A recent analysis from EvaluatePharma found that clinical holds involving gene therapies doubled in 2019, with eight holds this past calendar year, compared to only four in 2018 and one in 2017.
The holds in 2019 affected companies such as Sarepta, Advaxis, Adverum, Prevail Therapeutics, Aboena Therapeutics, Regenxbio and Novartis, as well as repeat offender Solid Biosciences, which experienced three gene therapy holds, one each in 2017, 2018 and 2019.
The EvaluatePharma report covered clinical holds in the past three years: in 2019 there were 19 clinical holds total across all therapeutic areas, 11 full and eight partial, imposed by the FDA for reasons varying from toxicity to manufacturing to administrative and even undisclosed reasons.
For clinical holds by year, 2018 saw four less than 2019 overall, but 2017 was not far behind 2019 with 18 holds total.
StudyKIK has announced the development of a new mobile app to help trial participants have instant access to tools that may improve engagement and adherence, including a study progress meter, Uber & Lyft transportation integrations, medication reminders, 24/7 live phone support, patient payment tracker and an e-diary.
The app is compatible with both iOS and Android devices, and all data are encrypted to ensure data security.
The National Institute of Allergy and Infectious Diseases (NIAID) will inject $102.5 million into research funding over seven years for the Antibacterial Resistance Leadership Group (ARLG) to study countermeasures against antibiotic-resistant bacteria.
The funds from NIAID, which is part of the National Institutes of Health, will go to Duke University’s Clinical Research Institute. The effort will fund research with the University of California, San Francisco, in a diverse array of innovative, non-antibiotic approaches from vaccines, bacteriophages, viruses that selectively kill bacteria and other approaches that alter individual microbiomes to fight infections.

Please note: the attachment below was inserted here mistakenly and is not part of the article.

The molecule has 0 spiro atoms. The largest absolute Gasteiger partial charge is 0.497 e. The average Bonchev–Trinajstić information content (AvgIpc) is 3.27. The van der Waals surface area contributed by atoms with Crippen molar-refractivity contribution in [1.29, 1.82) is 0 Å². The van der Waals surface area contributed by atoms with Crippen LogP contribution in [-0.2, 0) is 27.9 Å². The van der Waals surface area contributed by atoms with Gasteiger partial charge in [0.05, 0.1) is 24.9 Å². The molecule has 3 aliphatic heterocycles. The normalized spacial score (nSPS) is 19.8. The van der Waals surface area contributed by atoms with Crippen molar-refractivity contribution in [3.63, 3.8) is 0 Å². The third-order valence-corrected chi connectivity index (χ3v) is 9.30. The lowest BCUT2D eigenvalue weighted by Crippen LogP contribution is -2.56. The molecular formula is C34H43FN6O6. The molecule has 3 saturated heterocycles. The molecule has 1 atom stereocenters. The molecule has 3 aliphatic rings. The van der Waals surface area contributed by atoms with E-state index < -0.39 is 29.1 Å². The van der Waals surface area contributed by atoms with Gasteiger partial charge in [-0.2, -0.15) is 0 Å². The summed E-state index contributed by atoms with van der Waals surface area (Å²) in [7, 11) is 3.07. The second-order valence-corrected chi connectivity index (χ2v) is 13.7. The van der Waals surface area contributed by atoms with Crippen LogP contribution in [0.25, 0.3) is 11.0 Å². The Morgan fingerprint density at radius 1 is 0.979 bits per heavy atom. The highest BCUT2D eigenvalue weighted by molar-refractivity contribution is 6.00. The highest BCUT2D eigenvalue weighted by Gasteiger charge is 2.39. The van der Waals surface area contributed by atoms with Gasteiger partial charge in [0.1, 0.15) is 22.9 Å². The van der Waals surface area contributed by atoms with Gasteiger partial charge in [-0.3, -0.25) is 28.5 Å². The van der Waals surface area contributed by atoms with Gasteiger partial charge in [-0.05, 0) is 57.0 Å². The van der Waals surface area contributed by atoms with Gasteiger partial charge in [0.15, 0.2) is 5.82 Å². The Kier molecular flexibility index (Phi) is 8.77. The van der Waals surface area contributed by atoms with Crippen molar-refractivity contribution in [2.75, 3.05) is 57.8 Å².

The ARLG, formed in 2013, is a consortium of 50 scientific experts who lead a clinical research network that has completed more than 40 studies involving 20,000 participants. Recently, ARLG formed a partnership with the European COMBACTE consortium, a global network to support large studies with dozens of clinical trial sites.
A new clinical trial consortium will lead research on infectious diseases with a $203 million grant from the National Institute of Allergy and Infectious Diseases (NIAID).
NIAID will grant $29 million per year for seven years to establish the Infectious Diseases Clinical Research Consortium, which will support the work of the institute’s Vaccine and Treatment Evaluation Units (VTEU).
The consortium, consisting of scientific experts and VTEU investigators, will prioritize candidate vaccines, diagnostics, therapeutics and other interventions to test in clinical trials. In cases of public health emergencies, the consortium will be able to rapidly initiate trials at the nine VTEU sites.
The VTEUs, located at academic and hospital research centers across the U.S., conduct phase 1 through phase 4 trials.
The Egyptian cabinet approved for the first time a draft law in late December that dictates the standards required to design and conduct clinical trials in Egypt.
Being the second-largest location in Africa for clinical research, Egypt has experienced a substantial increase in the number of new clinical trials in recent years. Approximately 1,000 trials are now active in the country. Prior to the draft law, trials were governed by ministerial decrees.
Egypt’s legislation requires trials to conform to international standards, including informed consent, as well as relevant national regulations.
Taproot Health has joined forces with five cancer centers and community clinics across the U.S. to conduct a master observational trial to collect and share regulatory-grade, real-world consented patient data to help advance precision oncology.
The observational trial, titled Master Registry of Oncology Outcomes Associated to Testing and Treatment (ROOT), will aggregate genetic and molecular data associated with different cancer therapies.
Ultimately, data from the ROOT trial will be incorporated into a national oncology database, to be used for developing new personalized cancer tests and therapies.